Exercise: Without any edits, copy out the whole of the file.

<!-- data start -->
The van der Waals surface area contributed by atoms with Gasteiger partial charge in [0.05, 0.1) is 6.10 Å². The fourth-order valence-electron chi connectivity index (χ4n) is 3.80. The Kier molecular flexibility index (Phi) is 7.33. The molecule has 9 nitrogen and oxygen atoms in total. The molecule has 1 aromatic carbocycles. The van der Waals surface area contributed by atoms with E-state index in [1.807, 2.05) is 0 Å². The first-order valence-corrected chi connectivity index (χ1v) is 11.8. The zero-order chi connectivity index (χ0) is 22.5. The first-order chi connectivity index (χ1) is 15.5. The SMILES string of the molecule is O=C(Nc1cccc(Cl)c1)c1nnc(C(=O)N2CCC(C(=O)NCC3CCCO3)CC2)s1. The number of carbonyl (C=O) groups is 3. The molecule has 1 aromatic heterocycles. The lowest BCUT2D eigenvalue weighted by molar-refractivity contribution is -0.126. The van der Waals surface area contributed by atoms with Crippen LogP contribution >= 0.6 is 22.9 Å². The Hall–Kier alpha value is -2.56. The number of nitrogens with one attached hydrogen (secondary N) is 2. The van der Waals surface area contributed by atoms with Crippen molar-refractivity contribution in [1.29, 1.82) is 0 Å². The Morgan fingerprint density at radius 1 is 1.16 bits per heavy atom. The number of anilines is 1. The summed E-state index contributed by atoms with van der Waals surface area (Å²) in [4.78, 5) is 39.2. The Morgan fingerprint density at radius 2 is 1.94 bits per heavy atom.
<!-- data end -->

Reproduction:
The van der Waals surface area contributed by atoms with Gasteiger partial charge in [0.05, 0.1) is 6.10 Å². The fourth-order valence-electron chi connectivity index (χ4n) is 3.80. The Kier molecular flexibility index (Phi) is 7.33. The molecule has 9 nitrogen and oxygen atoms in total. The molecule has 1 aromatic carbocycles. The van der Waals surface area contributed by atoms with E-state index in [1.807, 2.05) is 0 Å². The first-order valence-corrected chi connectivity index (χ1v) is 11.8. The zero-order chi connectivity index (χ0) is 22.5. The first-order chi connectivity index (χ1) is 15.5. The SMILES string of the molecule is O=C(Nc1cccc(Cl)c1)c1nnc(C(=O)N2CCC(C(=O)NCC3CCCO3)CC2)s1. The number of carbonyl (C=O) groups is 3. The molecule has 1 aromatic heterocycles. The lowest BCUT2D eigenvalue weighted by molar-refractivity contribution is -0.126. The van der Waals surface area contributed by atoms with Crippen LogP contribution >= 0.6 is 22.9 Å². The Hall–Kier alpha value is -2.56. The number of nitrogens with one attached hydrogen (secondary N) is 2. The van der Waals surface area contributed by atoms with Crippen molar-refractivity contribution in [1.29, 1.82) is 0 Å². The Morgan fingerprint density at radius 1 is 1.16 bits per heavy atom. The number of anilines is 1. The summed E-state index contributed by atoms with van der Waals surface area (Å²) in [4.78, 5) is 39.2. The Morgan fingerprint density at radius 2 is 1.94 bits per heavy atom.